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Lesson 5 - Diatonic chord substitutions

In lesson 1, we saw how the diatonic seventh chord was the basic unit of jazz harmony. This chord can be expanded to five and six note chords without affecting its basic function or can be substituted with four and five note chords which are not seventh chords but function in like manner. The important fact is that these chord substitutions have identical function and can be used instead of diatonic seventh chords to add color to basic jazz sounds.

The I and IV chords
In lesson 1 we saw that the I and IV chords are major sevenths. However, the sixth chord (1-3-5-6) is also used as a I or IV chord. Also, the major seventh chord can be expanded to a five-note chord by using the major ninth (1-3-5-7-9). (Note: if necessary, the fifth can be omitted). The sixth chord is expanded to a five-note chord called the 6/9 chord (1-3-5-6-9). These chords can be expanded further by adding the 11th and 13th scale tones. In these further extensions incomplete chords are acceptable. The major eleventh (1-3-5-7-9-11) is often played (1-3-5-7-11) or (1-3-7-11). The major thirteenth (1-3-5-7-9-11-13) usually shows up as (1-3-5-7-13). These abbreviated chords can be considered as major sevenths with added diatonic tensions; i.e. Δ(9), Δ(11), or Δ(13).

The major six-nine is very commonly used as a progressive substitute for a sixth chord. The major ninth chord is seen frequently while the major thirteen is less common and the major eleventh is rare. The eleventh and thirteenth scale tones are found more commonly on dominant seventh chords.

Basic triads with added 9ths, 11ths, or 13ths are sometimes used. They give a very open sound which is being used by some of the more progressive composers. The addition of a thirteenth is equivalent to a sixth an octave higher and constitutes an open voicing of a sixth chord. The addition of an eleventh is usually considered a suspended fourth although the fourth is an octave higher. The addition of a ninth is called an add9 chord (1-3-5-9) and is sometimes written C(9).

The VII chord
The Ø is rarely seen in larger extensions. The ninth of this chord must be a flatted ninth to be diatonic and the Øb9 is a pretty wild sound. Theoretically, this chord can be extended to become a ninth, eleventh, or thirteenth chord. Possibly, these chords will become acceptable in the future with further advances in jazz.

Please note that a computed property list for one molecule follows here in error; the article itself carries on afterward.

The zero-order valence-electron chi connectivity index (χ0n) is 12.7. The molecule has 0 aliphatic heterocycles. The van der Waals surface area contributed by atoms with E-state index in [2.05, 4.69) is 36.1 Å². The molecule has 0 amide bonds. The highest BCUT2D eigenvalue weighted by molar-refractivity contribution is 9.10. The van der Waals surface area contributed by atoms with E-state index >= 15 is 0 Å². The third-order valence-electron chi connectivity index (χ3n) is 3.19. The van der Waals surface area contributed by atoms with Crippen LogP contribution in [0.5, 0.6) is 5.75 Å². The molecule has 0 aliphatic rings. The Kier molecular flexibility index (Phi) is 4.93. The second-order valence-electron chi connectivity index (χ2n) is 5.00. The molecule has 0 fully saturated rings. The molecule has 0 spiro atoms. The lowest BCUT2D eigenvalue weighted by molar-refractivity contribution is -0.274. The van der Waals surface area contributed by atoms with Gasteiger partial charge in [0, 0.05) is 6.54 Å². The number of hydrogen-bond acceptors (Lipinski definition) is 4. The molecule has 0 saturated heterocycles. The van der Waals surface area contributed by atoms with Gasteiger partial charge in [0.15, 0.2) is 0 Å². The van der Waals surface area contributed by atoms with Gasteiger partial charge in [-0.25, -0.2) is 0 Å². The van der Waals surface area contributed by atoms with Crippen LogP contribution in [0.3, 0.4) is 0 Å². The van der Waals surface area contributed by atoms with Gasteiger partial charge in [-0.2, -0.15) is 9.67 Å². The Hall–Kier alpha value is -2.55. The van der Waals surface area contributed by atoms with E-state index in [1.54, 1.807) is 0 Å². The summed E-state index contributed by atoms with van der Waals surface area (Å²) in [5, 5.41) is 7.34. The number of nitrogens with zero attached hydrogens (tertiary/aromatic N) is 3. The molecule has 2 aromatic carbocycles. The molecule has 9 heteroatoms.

The V chord
The V7 chord is almost always found in an expanded form. The dominant seventh chord is considered by most jazz players to have an uninteresting dullness. The ninth chord (1-3-5-b7-9) or thirteenth (1-3-5-b7-9-11-13) chords are used more often as a V chord in major keys than the standard dominant seventh. The dominant ninth and thirteenth give a smoother, jazz-flavored sound than the dominant seventh.

The other standard diatonic substitutions for dominant sevenths are the 7sus4 chord (1-4-5-b7) and the eleventh chord (1-3-5-b7-9-11). These chords have similar functions. Each has a fourth (or eleventh in the higher octave) which is suspended and needs resolution to the third (or tenth in the next octave). Consequently, the 7sus4 or eleventh chords are commonly found just before a dominant seventh which is the proper resolution for a suspended fourth; i.e. G7sus4 leads to G7 and G11 leads to G7. Modern composers are using the 7sus4 or eleventh and resolving them to the tonic for a more progressive sound. Some have gone so far as to use them as the tonic chord of a blues-type progression (one in which the dominant sevenths and their substitutes are the main chords) for a very unresolved sound full of tension and conflict.

In jazz, V chords are often seen with non-diatonic alterations which are borrowed from the minor key tonality. These non-diatonic alterations will be discussed later.

The II, III, and VI chords
The II, III, and VI chords are minor sevenths in basic jazz harmony. The II and VI expand easily to minor ninths (1-b3-5-b7-9), but the III chord must be a minor seventh with a flatted ninth (1-b3-5-b7-b9). As a result the III chord is usually not seen in any expansions but solely as a minor seventh chord.

The II and VI chords are seen as minor ninths and minor elevenths (1-b3-5-b7-9-11). The m7sus4 chord is often used as an abbreviated version of a minor eleventh. The minor thirteenth chord (1-b3-5-b7-9-11-13) is only available as an extension of the II chord.

Now that we have many new chord substitutions, the basic progressions in lesson 2 can be embellished and made into more modern sounds. Take the basic II-V-I in the key of C:

|Dm7	G7	|CΔ		|

It can become:

|Dm9	G13	|C6/9		|
|Dm7sus4 G9	|CΔ9		|
|Dm11	G7sus4	|CΔ13		|

The possibilities are endless. You can use these to punch up a dull progression or in composing modern jazz. Also, knowledge of the substitutions is a must in improvisation.

In improvisation you must work backwards, taking the extended chords and simplifying them to their diatonic seventh forms to find the key center. The progression:

|C6/9	Am11	|Dm9	G13	|

simplifies to:

|IΔ	VIm7	|IIm7	V7	|

in the key of C and requires a C major scale for improvising. The diatonic substitutions do not change the basic function of the chord and therefore the method for determining key centers is unchanged. However, first you must reduce the complex chords to a more manageable size.

Diatonic chord substitutions


  1. Play the following progressions.
  2. Analyze each progression and determine key centers.
  3. Practice soloing ever these chord sequences by using a tape recorder to make a rhythm track or have a friend play the progression while you solo.

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